U.S. District Judge Edward Nottingham will set aside 1 1/2 hours to hear from victims before he sentences Nacchio on Friday for insider trading. Mimi Hull, president of the Association of US West Retirees, said she has notified her members about the decision.
A federal jury convicted Nacchio in April of insider trading based on $52 million worth of stock transactions he completed in April and May 2001. Prosecutors said he knew the company was at financial risk but didn't tell investors.
Prosecutors have recommended a maximum of seven years and three months in prison for Nacchio, a maximum fine of $19 million and forfeiture of $52 million in assets.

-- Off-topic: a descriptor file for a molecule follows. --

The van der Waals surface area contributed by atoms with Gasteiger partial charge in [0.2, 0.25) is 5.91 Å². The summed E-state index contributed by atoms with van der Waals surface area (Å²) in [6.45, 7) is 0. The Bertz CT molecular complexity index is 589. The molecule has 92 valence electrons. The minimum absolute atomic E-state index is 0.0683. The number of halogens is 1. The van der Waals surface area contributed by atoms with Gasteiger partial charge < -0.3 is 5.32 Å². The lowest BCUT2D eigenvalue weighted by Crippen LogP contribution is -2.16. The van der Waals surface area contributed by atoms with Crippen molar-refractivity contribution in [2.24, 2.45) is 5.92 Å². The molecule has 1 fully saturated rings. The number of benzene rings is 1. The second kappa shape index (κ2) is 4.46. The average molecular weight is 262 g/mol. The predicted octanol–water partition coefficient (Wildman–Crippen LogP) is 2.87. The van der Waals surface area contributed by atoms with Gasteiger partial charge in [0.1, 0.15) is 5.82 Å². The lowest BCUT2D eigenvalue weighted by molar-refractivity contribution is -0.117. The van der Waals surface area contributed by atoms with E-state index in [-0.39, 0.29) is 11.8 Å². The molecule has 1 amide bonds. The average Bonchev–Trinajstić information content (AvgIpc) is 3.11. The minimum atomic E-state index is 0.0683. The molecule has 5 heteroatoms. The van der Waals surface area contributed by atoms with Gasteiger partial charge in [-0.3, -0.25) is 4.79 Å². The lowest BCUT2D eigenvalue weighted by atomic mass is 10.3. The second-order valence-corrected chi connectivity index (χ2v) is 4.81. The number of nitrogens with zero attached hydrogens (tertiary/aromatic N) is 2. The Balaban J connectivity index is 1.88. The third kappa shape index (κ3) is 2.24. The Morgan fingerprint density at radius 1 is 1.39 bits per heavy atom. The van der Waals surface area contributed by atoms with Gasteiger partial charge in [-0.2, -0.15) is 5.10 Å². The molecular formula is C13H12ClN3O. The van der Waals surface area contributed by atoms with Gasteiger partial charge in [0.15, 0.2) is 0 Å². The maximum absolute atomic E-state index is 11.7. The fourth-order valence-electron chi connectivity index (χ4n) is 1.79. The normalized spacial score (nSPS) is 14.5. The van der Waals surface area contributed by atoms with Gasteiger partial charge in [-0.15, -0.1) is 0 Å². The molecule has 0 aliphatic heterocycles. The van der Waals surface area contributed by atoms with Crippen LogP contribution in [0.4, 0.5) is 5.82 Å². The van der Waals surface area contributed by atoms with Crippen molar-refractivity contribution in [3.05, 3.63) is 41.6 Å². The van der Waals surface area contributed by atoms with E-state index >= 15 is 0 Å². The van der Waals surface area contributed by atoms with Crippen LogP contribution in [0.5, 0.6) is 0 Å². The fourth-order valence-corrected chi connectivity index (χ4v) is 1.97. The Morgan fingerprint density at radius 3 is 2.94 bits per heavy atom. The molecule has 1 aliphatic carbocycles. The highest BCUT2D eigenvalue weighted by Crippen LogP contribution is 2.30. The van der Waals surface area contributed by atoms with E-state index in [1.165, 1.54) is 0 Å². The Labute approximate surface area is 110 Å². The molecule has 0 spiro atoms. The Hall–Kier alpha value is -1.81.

Defense attorney Herbert Stern has asked for an unspecified lesser sentence, which he said was warranted because of the ''extraordinary circumstances'' concerning the effect a lengthy prison term would have on the health of two of Nacchio's family members.
One relative is Nacchio's son, David, whose suicide attempt prompted his father to consider resigning in January 2001, according to trial testimony. Defense attorneys pointed to that emotional time for Nacchio as part of their argument that he was not guilty.
Prosecutor Kevin Traskos has asked Nottingham to subpoena David Nacchio's medical records so they could respond to the defense request for a lighter sentence.